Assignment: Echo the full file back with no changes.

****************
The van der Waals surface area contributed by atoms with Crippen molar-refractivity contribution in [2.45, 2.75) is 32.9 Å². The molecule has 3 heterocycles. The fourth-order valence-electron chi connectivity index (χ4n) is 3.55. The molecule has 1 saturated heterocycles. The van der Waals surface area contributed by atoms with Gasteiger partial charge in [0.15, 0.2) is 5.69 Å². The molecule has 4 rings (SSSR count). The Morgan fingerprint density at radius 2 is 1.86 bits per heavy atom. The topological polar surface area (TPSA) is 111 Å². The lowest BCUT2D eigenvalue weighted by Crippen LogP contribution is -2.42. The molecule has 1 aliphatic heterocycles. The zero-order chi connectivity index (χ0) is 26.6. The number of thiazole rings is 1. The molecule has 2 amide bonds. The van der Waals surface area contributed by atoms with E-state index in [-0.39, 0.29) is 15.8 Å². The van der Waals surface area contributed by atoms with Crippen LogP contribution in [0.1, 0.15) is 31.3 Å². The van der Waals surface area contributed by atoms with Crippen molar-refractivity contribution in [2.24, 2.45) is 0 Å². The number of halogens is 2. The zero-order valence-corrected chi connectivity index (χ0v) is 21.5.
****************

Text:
The van der Waals surface area contributed by atoms with Crippen molar-refractivity contribution in [2.45, 2.75) is 32.9 Å². The molecule has 3 heterocycles. The fourth-order valence-electron chi connectivity index (χ4n) is 3.55. The molecule has 1 saturated heterocycles. The van der Waals surface area contributed by atoms with Gasteiger partial charge in [0.15, 0.2) is 5.69 Å². The molecule has 4 rings (SSSR count). The Morgan fingerprint density at radius 2 is 1.86 bits per heavy atom. The topological polar surface area (TPSA) is 111 Å². The lowest BCUT2D eigenvalue weighted by Crippen LogP contribution is -2.42. The molecule has 1 aliphatic heterocycles. The zero-order chi connectivity index (χ0) is 26.6. The number of thiazole rings is 1. The molecule has 2 amide bonds. The van der Waals surface area contributed by atoms with E-state index in [-0.39, 0.29) is 15.8 Å². The van der Waals surface area contributed by atoms with Crippen LogP contribution in [0.1, 0.15) is 31.3 Å². The van der Waals surface area contributed by atoms with Crippen molar-refractivity contribution in [2.24, 2.45) is 0 Å². The number of halogens is 2. The zero-order valence-corrected chi connectivity index (χ0v) is 21.5.